Toddler woke up at 5:30 this morning. But that’s OK. Because I’ll be on sabbatical for the 2022-23 academic year. Today, my summer course wraps up, feedback has been sent along to students, grades will be submitted soon, and within a few days my university email begins a long hibernation.
Sure, there are loose threads. Quite a few projects and papers aren’t done. It’ll all find my attention, at some point. The transition into new rhythms and places and priorities has already begun, though today marks that point when I can finally step away from day-to-day university responsibilities.
We left Denver at the end of June. Ebony was invited to teach comics at the California College of the Arts, in San Francisco, for the month of July. So the toddler and I have been visiting with my mom in Pasadena. Because of the pandemic, our toddler hasn’t spent much time with any of his grandparents. This past month with grandma has been lovely. In a few days, we jump to the East Coast for vacation with family before settling in Cambridge.
And that’s the really really big news, in case you missed it. This fall, Ebony joins the Harvard Radcliffe Institute’s 2022-23 class of fellows as the Mary I. Bunting Institute Fellow.
I’m thrilled for Ebony. Her successes and new projects are very exciting. And I really look forward to the change of pace and scenery for our family. We’ve rented a small apartment in Cambridge located a few blocks from our toddler’s new preschool and about a mile from Harvard’s campus. We’ll be in Cambridge through June of next summer. Do let me know if you’re in or around Boston, it’ll be nice to connect with old friends, colleagues, and new opportunities.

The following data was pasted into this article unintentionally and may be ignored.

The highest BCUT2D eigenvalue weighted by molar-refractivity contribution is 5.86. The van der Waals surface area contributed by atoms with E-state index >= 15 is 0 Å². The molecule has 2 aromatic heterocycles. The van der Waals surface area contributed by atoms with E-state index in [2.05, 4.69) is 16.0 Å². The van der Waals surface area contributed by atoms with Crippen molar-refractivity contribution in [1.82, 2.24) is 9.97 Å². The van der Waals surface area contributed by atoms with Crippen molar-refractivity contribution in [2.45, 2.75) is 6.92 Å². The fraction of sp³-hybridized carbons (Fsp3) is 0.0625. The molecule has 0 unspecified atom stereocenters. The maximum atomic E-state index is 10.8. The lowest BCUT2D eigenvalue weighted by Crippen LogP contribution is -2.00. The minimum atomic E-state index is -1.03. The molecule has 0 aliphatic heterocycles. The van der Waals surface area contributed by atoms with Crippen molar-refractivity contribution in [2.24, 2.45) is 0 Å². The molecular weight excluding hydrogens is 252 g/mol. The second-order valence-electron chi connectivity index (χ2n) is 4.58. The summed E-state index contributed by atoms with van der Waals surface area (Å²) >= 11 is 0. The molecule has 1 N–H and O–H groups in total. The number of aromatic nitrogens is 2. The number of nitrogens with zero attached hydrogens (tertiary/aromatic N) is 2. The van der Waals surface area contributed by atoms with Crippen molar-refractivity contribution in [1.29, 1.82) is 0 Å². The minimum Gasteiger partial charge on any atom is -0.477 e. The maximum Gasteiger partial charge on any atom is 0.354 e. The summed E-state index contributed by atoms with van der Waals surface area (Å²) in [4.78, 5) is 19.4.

And what do I have planned for sabbatical?
First, I need to rest. Disconnect a bit. Read a novel.
Second, I will be writing my next book. Yes, it’s about annotation. And also learning and literacy, and new ways of reading and writing and resisting and imagining when notes are added to texts. My initial proposal is currently under review, and I’ll share more substantive updates as the process moves forward.
Third, I will be hanging out with a great group of educators in Rhode Island at St. George’s School as I serve as the Merck Center for Teaching Connected Learning Scholar in Residence. In this role, I will lead a year-long professional development initiative exploring how the principles and practices of connected learning can further inform new efforts for their school, educators, and students.
Here’s to new adventures. Forward.